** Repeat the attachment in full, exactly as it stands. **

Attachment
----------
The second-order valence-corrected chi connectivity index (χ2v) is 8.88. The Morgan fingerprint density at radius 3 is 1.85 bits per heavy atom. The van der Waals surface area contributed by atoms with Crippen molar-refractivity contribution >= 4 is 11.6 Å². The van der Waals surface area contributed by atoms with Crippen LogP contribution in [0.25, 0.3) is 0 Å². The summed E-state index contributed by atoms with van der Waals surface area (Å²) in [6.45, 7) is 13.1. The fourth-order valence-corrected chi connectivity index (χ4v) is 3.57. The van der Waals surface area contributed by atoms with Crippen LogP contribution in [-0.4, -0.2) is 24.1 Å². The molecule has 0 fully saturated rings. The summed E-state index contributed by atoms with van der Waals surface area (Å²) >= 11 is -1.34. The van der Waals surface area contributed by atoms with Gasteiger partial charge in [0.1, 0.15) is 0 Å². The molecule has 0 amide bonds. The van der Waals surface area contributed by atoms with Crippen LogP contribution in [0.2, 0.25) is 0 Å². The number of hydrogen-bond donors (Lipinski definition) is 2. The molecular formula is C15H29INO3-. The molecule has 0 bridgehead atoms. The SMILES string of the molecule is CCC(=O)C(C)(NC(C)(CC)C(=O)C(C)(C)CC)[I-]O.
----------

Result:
The second-order valence-corrected chi connectivity index (χ2v) is 8.88. The Morgan fingerprint density at radius 3 is 1.85 bits per heavy atom. The van der Waals surface area contributed by atoms with Crippen molar-refractivity contribution >= 4 is 11.6 Å². The van der Waals surface area contributed by atoms with Crippen LogP contribution in [0.25, 0.3) is 0 Å². The summed E-state index contributed by atoms with van der Waals surface area (Å²) in [6.45, 7) is 13.1. The fourth-order valence-corrected chi connectivity index (χ4v) is 3.57. The van der Waals surface area contributed by atoms with Crippen LogP contribution in [-0.4, -0.2) is 24.1 Å². The molecule has 0 fully saturated rings. The summed E-state index contributed by atoms with van der Waals surface area (Å²) >= 11 is -1.34. The van der Waals surface area contributed by atoms with Gasteiger partial charge in [0.1, 0.15) is 0 Å². The molecule has 0 amide bonds. The van der Waals surface area contributed by atoms with Crippen LogP contribution in [0.2, 0.25) is 0 Å². The number of hydrogen-bond donors (Lipinski definition) is 2. The molecular formula is C15H29INO3-. The molecule has 0 bridgehead atoms. The SMILES string of the molecule is CCC(=O)C(C)(NC(C)(CC)C(=O)C(C)(C)CC)[I-]O.